Contraception Methods at a Glance

Feb 2018 Contraception

Contributed by: SMG Women's Health Editorial Team

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Preventing an unwanted pregnancy by selecting the right birth control method starts with a discussion with your partner and doctor. This is a shared responsibility and the ability to discuss these issues could bring the couple closer.
The appropriate method will vary with individuals depending on their medical history, lifestyle, duration of contraception, usage compliance and level of effectiveness.

  • Condoms

    Condoms are one of the commonly used contraception methods as they are easily available and simple to use. They also prevent the spread of sexually transmitted diseases. However their effectiveness as a contraceptive method is rather low (80-90%).

  • Oral Contraceptive Pill

    The oral contraceptive pill is another commonly used contraception and is much more effective (99%) if it is taken consistently according to instructions. Besides preventing pregnancy, it is also used in the treatment of heavy periods, menstrual cramps, endometriosis, and severe acne. However, it cannot be used during breastfeeding. Those who are smokers, have a history of breast/cervical cancer and deep vein thrombosis are not suitable to take it as well.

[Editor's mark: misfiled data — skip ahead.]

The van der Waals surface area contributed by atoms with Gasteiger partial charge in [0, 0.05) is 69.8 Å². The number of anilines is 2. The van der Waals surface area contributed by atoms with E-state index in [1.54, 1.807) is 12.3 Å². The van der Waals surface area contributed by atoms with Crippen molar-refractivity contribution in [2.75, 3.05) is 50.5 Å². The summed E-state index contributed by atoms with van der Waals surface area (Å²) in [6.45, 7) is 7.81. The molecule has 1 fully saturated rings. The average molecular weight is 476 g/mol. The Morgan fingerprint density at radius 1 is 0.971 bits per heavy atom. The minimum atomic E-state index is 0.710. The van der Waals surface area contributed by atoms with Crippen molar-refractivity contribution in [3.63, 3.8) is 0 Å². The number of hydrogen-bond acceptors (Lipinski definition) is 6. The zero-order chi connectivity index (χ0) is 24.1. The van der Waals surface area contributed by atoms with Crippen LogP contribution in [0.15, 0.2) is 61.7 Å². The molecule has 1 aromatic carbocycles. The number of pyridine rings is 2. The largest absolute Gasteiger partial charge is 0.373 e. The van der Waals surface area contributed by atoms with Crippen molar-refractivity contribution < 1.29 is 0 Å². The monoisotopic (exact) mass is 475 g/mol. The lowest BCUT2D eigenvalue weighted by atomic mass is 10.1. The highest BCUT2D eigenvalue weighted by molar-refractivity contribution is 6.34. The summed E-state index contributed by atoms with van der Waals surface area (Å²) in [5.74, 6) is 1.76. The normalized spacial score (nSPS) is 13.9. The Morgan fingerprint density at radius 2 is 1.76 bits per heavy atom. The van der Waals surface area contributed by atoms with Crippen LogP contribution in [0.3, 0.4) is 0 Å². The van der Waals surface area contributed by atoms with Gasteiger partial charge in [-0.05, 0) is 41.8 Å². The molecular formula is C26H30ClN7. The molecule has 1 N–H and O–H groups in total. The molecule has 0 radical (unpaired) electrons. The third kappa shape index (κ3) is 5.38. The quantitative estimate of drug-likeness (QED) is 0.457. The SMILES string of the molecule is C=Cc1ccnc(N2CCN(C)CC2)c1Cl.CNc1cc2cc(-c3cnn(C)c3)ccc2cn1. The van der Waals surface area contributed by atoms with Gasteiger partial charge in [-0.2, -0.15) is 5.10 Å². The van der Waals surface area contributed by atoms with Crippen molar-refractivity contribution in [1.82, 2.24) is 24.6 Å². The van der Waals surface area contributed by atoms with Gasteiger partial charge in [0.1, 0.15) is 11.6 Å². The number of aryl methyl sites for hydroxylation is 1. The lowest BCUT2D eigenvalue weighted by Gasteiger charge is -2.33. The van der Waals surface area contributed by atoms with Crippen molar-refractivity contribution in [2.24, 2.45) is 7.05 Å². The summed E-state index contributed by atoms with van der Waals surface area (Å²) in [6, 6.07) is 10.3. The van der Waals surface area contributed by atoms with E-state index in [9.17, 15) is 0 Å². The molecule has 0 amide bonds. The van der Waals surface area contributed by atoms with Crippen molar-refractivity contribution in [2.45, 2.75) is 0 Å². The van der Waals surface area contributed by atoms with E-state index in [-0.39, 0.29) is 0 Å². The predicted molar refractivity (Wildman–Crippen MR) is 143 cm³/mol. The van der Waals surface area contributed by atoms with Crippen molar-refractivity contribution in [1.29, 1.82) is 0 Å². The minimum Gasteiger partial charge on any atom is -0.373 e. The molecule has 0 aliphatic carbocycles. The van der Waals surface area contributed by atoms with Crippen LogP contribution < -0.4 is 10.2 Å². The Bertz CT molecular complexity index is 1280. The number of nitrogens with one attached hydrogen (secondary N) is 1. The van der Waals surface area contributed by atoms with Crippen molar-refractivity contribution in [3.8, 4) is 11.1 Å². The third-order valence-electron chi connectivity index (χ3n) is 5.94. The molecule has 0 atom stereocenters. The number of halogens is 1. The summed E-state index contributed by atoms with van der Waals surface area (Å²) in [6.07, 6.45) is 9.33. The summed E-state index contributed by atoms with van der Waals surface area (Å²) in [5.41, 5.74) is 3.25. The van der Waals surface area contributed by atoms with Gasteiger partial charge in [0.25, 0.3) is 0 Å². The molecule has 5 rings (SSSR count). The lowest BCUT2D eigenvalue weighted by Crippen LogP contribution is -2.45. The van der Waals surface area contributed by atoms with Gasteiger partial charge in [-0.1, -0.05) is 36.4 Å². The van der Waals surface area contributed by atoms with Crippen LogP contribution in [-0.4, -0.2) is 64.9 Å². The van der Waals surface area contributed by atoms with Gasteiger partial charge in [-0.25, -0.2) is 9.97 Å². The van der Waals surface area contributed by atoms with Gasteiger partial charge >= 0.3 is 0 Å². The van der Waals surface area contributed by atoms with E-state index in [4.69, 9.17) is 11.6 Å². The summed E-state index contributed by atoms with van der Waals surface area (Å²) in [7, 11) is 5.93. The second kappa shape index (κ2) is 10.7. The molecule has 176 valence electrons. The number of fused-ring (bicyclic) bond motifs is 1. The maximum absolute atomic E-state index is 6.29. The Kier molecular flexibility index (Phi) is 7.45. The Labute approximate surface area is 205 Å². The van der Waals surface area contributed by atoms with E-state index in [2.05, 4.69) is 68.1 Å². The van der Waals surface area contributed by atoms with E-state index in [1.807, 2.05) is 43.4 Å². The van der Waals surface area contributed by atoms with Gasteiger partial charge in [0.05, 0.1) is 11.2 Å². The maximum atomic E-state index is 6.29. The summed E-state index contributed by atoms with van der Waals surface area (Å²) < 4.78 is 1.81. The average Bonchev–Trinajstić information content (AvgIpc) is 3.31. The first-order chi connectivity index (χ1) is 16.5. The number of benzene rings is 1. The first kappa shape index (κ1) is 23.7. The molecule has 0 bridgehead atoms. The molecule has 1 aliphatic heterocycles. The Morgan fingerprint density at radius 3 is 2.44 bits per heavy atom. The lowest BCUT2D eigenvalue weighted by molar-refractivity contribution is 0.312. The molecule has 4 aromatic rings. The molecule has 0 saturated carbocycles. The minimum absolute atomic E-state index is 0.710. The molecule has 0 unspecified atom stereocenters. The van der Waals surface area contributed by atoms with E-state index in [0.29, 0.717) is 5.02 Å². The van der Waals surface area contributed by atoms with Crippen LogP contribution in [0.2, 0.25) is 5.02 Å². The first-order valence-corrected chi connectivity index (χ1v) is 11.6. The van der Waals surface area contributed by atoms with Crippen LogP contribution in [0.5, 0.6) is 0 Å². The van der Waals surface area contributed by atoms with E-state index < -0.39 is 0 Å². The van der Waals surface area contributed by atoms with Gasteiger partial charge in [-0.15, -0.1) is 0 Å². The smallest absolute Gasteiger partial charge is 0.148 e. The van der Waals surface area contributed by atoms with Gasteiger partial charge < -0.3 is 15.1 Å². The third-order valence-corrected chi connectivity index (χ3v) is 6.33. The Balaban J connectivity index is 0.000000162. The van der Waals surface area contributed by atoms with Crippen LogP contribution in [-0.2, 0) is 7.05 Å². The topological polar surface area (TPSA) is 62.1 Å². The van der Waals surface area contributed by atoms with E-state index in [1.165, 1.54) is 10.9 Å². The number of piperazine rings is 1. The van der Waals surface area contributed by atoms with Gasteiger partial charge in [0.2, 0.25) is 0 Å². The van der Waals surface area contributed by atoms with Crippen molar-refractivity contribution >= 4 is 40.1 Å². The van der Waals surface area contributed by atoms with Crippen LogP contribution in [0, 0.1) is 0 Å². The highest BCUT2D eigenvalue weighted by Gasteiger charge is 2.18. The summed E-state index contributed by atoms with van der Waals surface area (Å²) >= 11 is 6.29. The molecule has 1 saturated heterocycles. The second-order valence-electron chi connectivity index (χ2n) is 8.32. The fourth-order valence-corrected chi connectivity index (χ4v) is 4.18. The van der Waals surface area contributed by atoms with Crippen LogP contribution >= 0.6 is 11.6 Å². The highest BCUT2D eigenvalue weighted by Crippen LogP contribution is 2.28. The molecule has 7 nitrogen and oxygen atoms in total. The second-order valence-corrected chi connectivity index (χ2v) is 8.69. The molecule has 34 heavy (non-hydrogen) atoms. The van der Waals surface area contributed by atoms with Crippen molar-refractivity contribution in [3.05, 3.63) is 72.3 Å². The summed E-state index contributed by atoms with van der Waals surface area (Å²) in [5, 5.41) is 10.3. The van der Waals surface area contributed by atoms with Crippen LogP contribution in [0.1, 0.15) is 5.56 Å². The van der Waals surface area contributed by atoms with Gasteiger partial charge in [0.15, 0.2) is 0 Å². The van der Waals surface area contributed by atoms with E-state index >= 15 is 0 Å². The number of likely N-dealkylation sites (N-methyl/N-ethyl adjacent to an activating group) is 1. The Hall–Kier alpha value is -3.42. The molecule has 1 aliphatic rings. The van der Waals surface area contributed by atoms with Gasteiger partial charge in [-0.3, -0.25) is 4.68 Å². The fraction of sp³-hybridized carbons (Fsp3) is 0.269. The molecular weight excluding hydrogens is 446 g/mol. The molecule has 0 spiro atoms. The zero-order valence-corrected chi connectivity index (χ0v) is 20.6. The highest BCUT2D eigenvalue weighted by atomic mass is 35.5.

• Hormonal Injections

    Hormonal injections are effective (99%) and simple to administer every 3 months. However the menstrual pattern tends to be irregular, body weight may increase and mood swings may occur.

  • Copper Intrauterine Device (IUD)

    Copper intrauterine devices are effective (97%), easy to insert in the clinic without need for anaesthesia and convenient for the user. They may result in slightly heavier menses with cramps in the first few months. Depending on the type of device used it needs to be replaced every 3 to 5 years.

  • Hormonal Intrauterine Device (IUD)

    The hormonal intrauterine device are much more reliable (99.9%) but menses tend to be rather irregular, lasts longer but lighter. As the amount of hormone released into the body is very low, weight gain is usually not a problem.

  • Contraceptive Implant

    The contraceptive implant is a small silicone rod with a core of hormone that is placed in the arm just below the skin. It is long-term and may last for up to 3 years. It is very reliable (99.9%) but menses tend to be irregular with prolonged light flow initially.

Sterilisation by tubal ligation and vasectomy are permanent methods which should be considered only if the couple are very sure that they have completed their family.
While each method of contraception has their own side effects, this has to be balanced against the risk of doing an abortion.

For more information on contraceptive methods and family planning, make an appointment to consult our obstetricians and gynaecologists.

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